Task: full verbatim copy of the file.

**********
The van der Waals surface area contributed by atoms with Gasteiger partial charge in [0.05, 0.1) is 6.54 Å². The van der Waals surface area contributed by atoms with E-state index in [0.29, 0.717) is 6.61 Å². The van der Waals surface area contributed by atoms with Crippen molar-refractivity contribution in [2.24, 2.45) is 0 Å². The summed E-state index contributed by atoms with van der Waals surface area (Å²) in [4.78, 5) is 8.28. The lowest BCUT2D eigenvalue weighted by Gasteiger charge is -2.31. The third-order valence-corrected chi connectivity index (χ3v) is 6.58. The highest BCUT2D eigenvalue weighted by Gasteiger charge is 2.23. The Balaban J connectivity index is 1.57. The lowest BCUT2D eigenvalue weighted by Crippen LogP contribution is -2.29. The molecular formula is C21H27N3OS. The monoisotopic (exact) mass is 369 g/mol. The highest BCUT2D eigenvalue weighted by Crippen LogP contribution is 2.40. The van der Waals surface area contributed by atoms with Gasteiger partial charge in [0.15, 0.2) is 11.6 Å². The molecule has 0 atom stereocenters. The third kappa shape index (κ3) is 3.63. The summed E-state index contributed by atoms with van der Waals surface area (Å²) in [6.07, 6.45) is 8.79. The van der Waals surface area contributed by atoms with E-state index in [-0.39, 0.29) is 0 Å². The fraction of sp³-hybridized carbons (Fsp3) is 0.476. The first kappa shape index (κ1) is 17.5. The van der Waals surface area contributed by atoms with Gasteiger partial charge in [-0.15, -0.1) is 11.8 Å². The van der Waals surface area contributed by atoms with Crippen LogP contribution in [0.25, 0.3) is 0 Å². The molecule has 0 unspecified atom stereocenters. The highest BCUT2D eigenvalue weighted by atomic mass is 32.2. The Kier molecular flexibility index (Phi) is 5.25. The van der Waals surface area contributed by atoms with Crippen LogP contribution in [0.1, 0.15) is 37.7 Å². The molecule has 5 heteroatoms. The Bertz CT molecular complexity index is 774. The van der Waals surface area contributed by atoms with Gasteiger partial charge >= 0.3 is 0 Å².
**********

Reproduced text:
The van der Waals surface area contributed by atoms with Gasteiger partial charge in [0.05, 0.1) is 6.54 Å². The van der Waals surface area contributed by atoms with E-state index in [0.29, 0.717) is 6.61 Å². The van der Waals surface area contributed by atoms with Crippen molar-refractivity contribution in [2.24, 2.45) is 0 Å². The summed E-state index contributed by atoms with van der Waals surface area (Å²) in [4.78, 5) is 8.28. The lowest BCUT2D eigenvalue weighted by Gasteiger charge is -2.31. The third-order valence-corrected chi connectivity index (χ3v) is 6.58. The highest BCUT2D eigenvalue weighted by Gasteiger charge is 2.23. The Balaban J connectivity index is 1.57. The lowest BCUT2D eigenvalue weighted by Crippen LogP contribution is -2.29. The molecular formula is C21H27N3OS. The monoisotopic (exact) mass is 369 g/mol. The highest BCUT2D eigenvalue weighted by Crippen LogP contribution is 2.40. The van der Waals surface area contributed by atoms with Gasteiger partial charge in [0.15, 0.2) is 11.6 Å². The molecule has 0 atom stereocenters. The third kappa shape index (κ3) is 3.63. The summed E-state index contributed by atoms with van der Waals surface area (Å²) in [6.07, 6.45) is 8.79. The van der Waals surface area contributed by atoms with E-state index in [-0.39, 0.29) is 0 Å². The fraction of sp³-hybridized carbons (Fsp3) is 0.476. The first kappa shape index (κ1) is 17.5. The van der Waals surface area contributed by atoms with Gasteiger partial charge in [-0.15, -0.1) is 11.8 Å². The van der Waals surface area contributed by atoms with Crippen LogP contribution in [0.25, 0.3) is 0 Å². The molecule has 0 unspecified atom stereocenters. The highest BCUT2D eigenvalue weighted by atomic mass is 32.2. The Kier molecular flexibility index (Phi) is 5.25. The van der Waals surface area contributed by atoms with Crippen LogP contribution in [0.1, 0.15) is 37.7 Å². The molecule has 5 heteroatoms. The Bertz CT molecular complexity index is 774. The van der Waals surface area contributed by atoms with Gasteiger partial charge >= 0.3 is 0 Å².